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Week 7 – Children’s Literature Studies

12 Sep


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1 Sep

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Australian Curriculum, Assessment and Reporting Authority (ACARA). (n.d). English. Retrieved from

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25 Aug



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Well, now that I have your attention. As an addition to studying Children’s Literature Studies (ESH151) this semester, I have been required to write a reflection on my engagement in the unit so far. I have managed to complete all required tasks on time, and enjoy the subject as a whole. Along with this, I have thoroughly enjoyed re-visiting books that I read, or was read too as a child. I have also gained a decent amount of experience in finding what good quality children’s literature is but will still continue to develop this further. This unit has opened my eyes to a world of literature, and the elements involved in texts more than I could have ever imagined.


One important thing I need to stop doing in relation to my engagement in this unit (and others!) is to stop holding myself back to contribute to discussions, and doubting my abilities to do so.  I have the knowledge to involve myself in these conversations but just hold a fear of failure and lack confidence. Throughout this unit so far, we have covered a range of content in a small amount of time – I need to stop leaving things until the last minute; I need to plan my time more effectively to ensure I spend equal amounts on all my units.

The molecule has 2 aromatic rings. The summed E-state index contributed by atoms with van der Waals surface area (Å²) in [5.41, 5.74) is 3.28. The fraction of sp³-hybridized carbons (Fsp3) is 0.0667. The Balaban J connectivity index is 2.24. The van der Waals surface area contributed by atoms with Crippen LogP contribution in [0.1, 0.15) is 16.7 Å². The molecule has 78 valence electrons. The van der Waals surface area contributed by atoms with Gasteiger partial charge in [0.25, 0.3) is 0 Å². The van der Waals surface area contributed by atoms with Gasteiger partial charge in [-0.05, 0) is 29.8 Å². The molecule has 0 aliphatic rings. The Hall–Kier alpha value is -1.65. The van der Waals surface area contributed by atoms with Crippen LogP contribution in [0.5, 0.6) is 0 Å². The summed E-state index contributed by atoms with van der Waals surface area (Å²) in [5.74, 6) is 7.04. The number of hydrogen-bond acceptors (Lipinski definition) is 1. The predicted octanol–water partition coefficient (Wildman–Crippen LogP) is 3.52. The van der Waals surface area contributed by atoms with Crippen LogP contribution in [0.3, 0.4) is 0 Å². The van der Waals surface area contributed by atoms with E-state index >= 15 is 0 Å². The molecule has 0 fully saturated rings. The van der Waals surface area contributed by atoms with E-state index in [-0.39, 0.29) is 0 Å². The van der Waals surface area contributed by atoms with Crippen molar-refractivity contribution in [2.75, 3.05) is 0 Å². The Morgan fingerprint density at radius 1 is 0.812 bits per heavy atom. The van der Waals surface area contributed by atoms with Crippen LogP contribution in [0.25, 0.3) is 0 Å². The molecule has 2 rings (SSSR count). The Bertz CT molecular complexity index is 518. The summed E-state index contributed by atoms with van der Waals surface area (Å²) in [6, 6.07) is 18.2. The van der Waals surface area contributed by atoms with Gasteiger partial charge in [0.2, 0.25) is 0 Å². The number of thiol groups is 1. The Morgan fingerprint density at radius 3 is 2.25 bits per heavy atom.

Something that I will start doing within this unit is to read beyond the set readings for the week and to start to build myself with a deeper knowledge (and collection) of quality children’s literature. If I start to search beyond these readings, I may notice that my writing may improve and become stronger academically. I feel that doing this weekly will not only help  improve with my writing, and understanding of  children’s literature but will also help me with my future studies, and quite likely to be a positive in the profession as I will be able to reflect on prior thoughts and ideas.



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Finally, to continue with my engagement in this unit I will keep focused on building a personal library of quality children’s literature. I have been borrowing many books from the local library, and this has introduced me to some great children’s literature; also some not so great. This has encouraged me to read from a variety of authors that are all individuals in their writing, and illustrations to consistently expand my knowledge of all types of literature. I will also continue to learn from others, and I will keep my mind open to the thoughts and ideas that my peers may have. I will keep continuing to be active in my learning and embrace any opportunities that may arise.